During World War II, Switzerland implemented a military strategy called “Reduit” that lasted from 1940 to 1944. General Guisan conducted the “Ruetlirapport” on 25th July 1940 on the Ruetli, a site important to the Swiss myth, which was intended to communicate the military strategy to the soldiers.“Reduit”led to the construction of numerous bunkers, which were covered with camouflage to blend in with the mountain. I believe that the landscape created by“Reduit”is not only a remnant of the past, but also a visible concept of political neutrality, which still continue and effects everybody.
Eriko Miyata was born in 1993. She studied at the department of Inter Media Arts at Tokyo University of the Arts, and at the Zurich University of the Arts, where she received her MFA in July 2020. While studying in Zurich, she participated in academic research workshops at Shiv Nadar University in Delhi and City University of Hong Kong.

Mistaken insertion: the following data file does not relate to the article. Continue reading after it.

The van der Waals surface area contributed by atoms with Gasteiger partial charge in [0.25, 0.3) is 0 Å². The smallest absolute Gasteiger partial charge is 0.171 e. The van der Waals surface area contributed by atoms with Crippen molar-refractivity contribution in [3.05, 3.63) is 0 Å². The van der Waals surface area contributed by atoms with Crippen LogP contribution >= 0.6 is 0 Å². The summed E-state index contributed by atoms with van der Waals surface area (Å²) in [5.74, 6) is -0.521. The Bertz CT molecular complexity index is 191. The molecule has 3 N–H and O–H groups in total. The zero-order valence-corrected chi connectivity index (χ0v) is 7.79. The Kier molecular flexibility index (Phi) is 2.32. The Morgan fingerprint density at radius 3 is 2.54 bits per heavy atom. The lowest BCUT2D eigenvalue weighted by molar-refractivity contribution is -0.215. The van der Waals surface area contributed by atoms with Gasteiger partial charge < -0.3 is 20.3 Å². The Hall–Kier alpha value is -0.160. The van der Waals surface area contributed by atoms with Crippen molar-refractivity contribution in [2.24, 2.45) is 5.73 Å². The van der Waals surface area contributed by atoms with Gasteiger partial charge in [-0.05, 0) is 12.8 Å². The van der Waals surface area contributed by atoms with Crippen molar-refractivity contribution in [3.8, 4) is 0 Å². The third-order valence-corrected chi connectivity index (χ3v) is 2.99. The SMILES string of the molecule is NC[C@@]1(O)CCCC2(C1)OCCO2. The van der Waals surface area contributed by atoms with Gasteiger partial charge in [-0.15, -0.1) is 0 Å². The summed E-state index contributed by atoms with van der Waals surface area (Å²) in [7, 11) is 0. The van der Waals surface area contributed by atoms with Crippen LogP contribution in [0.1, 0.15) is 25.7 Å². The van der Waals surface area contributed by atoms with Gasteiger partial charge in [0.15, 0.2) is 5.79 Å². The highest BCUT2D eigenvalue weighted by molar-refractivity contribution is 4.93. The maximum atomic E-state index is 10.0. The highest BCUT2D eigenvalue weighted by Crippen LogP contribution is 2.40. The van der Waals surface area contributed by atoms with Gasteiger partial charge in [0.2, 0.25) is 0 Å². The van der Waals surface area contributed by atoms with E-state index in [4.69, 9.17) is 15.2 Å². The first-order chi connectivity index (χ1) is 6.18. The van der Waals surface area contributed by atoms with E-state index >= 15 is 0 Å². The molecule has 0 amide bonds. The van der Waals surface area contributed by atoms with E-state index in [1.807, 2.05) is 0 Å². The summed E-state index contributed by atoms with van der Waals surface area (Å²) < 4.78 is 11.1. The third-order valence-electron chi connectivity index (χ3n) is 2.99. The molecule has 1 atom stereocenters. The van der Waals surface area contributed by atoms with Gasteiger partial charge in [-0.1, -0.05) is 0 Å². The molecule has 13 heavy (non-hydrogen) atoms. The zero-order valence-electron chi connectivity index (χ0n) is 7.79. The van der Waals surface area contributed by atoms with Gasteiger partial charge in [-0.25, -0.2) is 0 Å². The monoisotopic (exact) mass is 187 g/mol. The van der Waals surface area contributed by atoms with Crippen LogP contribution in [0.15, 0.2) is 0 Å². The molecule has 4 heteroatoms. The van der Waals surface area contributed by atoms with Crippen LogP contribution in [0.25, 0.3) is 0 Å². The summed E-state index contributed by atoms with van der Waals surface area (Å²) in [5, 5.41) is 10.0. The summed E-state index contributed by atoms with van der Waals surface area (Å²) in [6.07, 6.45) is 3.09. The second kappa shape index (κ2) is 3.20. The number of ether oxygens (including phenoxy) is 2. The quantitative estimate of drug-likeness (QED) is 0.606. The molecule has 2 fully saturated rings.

Eriko Miyata was selected as the winner of the prize this year for a project that relates almost perfectly to the idea of ‘other’ or alternative histories. The story is that of the bunkers constructed in Switzerland during the second world war. In Europe Switzerland is considered to have been a neutral country and not often associated in the popular memory with conflict. Nonetheless Miyata finds and records, with extreme beauty and precision some of the sites that bear witness to the continued presence of the after-effects of conflict on the Swiss landscape. Technically sophisticated and based on careful research and archival material this is a truly worthy winner of the prize for this theme.